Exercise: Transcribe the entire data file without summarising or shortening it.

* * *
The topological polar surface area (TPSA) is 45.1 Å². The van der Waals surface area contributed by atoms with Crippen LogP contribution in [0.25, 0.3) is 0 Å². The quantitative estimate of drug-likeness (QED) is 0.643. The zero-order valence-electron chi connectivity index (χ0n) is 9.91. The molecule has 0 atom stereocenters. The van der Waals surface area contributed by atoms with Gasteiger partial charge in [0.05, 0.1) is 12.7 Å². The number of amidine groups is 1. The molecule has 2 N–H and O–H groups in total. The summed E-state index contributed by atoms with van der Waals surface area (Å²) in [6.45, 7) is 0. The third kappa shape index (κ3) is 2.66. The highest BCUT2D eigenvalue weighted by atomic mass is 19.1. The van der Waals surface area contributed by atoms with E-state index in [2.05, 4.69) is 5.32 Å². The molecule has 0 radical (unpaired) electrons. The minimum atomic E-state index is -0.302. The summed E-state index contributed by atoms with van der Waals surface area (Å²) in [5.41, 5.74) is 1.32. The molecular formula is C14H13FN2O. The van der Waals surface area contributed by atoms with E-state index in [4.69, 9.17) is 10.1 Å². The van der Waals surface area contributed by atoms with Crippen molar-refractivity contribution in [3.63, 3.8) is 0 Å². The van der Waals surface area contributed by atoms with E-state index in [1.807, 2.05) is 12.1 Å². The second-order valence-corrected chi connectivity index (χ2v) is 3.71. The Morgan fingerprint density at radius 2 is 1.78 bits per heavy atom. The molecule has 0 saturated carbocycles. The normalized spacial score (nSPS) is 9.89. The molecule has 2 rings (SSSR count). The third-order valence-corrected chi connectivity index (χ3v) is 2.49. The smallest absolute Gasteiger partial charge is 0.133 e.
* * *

The topological polar surface area (TPSA) is 45.1 Å². The van der Waals surface area contributed by atoms with Crippen LogP contribution in [0.25, 0.3) is 0 Å². The quantitative estimate of drug-likeness (QED) is 0.643. The zero-order valence-electron chi connectivity index (χ0n) is 9.91. The molecule has 0 atom stereocenters. The van der Waals surface area contributed by atoms with Gasteiger partial charge in [0.05, 0.1) is 12.7 Å². The number of amidine groups is 1. The molecule has 2 N–H and O–H groups in total. The summed E-state index contributed by atoms with van der Waals surface area (Å²) in [6.45, 7) is 0. The third kappa shape index (κ3) is 2.66. The highest BCUT2D eigenvalue weighted by atomic mass is 19.1. The van der Waals surface area contributed by atoms with E-state index in [2.05, 4.69) is 5.32 Å². The molecule has 0 radical (unpaired) electrons. The minimum atomic E-state index is -0.302. The summed E-state index contributed by atoms with van der Waals surface area (Å²) in [5.41, 5.74) is 1.32. The molecular formula is C14H13FN2O. The van der Waals surface area contributed by atoms with E-state index in [4.69, 9.17) is 10.1 Å². The van der Waals surface area contributed by atoms with Crippen molar-refractivity contribution in [3.63, 3.8) is 0 Å². The van der Waals surface area contributed by atoms with E-state index in [1.807, 2.05) is 12.1 Å². The second-order valence-corrected chi connectivity index (χ2v) is 3.71. The Morgan fingerprint density at radius 2 is 1.78 bits per heavy atom. The molecule has 0 saturated carbocycles. The normalized spacial score (nSPS) is 9.89. The molecule has 2 rings (SSSR count). The third-order valence-corrected chi connectivity index (χ3v) is 2.49. The smallest absolute Gasteiger partial charge is 0.133 e.